Congregational Resource Guide
Finding the right resources for your congregation
From Publishers Weekly
We can go home again but to a home we never knew we had, says Hoffman, author and professor of liturgy at Hebrew Union College in New York. He defines home as the "deep-down insights of Jewish tradition: its liturgy of blessings; its metaphors that connect life's dots; its thrill of textual discovery; its rootedness in a sacred land; its honest spiritual thinking; and [during times of suffering] its insistence on the simple presence of human meeting." His book explores each of those concepts as a path of Jewish spirituality, which he redefines as "the system of connectedness by which we make sense of our lives." Through seamless excursions into history, law, comparative religion, art, music, literature, psychology, sociology and philosophy, he examines the Jewish way of "mapping reality" to meet our most important challenge: finding shape in our lives. Hoffman's powerful yet simple explanations of Jewish basics are often themselves rooted in metaphor: for example, he compares the stages of life to the books of the Torah (Genesis as childhood, Deuteronomy as old age). Reading the Mishnah (the Jewish legal code) for spirituality, he says, is like "reading the raw data of the Census Bureau for world history." Yet he manages to explain precisely why that, too, represents a spiritual undertaking: to master its incredible detail is to open one's eyes to the presence of God in minutiae. Hoffman's lucid and eloquent interpretations will appeal to Jewish and non-Jewish readers searching to understand Judaism and to "connect the dots" in their own lives.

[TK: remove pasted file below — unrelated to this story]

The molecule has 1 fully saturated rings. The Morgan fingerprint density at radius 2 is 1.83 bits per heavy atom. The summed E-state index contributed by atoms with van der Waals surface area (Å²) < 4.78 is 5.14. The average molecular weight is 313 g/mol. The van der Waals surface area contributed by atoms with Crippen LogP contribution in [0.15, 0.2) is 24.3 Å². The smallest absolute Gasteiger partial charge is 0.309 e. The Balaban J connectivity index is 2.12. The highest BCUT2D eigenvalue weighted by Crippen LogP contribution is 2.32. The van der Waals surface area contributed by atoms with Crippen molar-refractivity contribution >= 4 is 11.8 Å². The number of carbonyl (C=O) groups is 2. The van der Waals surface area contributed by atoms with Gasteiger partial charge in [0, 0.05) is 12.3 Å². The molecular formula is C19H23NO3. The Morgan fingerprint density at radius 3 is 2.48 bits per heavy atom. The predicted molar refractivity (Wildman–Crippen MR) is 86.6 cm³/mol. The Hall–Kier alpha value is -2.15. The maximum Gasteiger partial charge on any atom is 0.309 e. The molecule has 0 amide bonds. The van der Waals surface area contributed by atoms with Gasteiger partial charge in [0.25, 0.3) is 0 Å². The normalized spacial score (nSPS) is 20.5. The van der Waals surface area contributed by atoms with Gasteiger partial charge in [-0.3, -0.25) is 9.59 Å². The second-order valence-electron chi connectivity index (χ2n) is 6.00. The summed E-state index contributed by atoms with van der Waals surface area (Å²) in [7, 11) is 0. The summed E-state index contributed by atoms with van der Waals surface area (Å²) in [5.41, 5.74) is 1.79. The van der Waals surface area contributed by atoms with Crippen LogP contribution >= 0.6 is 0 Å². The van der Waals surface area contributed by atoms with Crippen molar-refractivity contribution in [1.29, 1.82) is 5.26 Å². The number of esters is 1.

Copyright 2002 Cahners Business Information, Inc.
From Library Journal
Rabbi Hoffman is a respected author on matters of Judaism whose books include What Is a Jew? and Israel: A Spiritual Travel Guide. In this book he takes up the question of Jewish spirituality in an attempt to address the current climate of spiritual seeking, in which many members of traditional faiths find themselves unfulfilled and either augment their practice by borrowing from other traditions or abandon their tradition altogether. Hoffman's basic premise is that much of what passes for...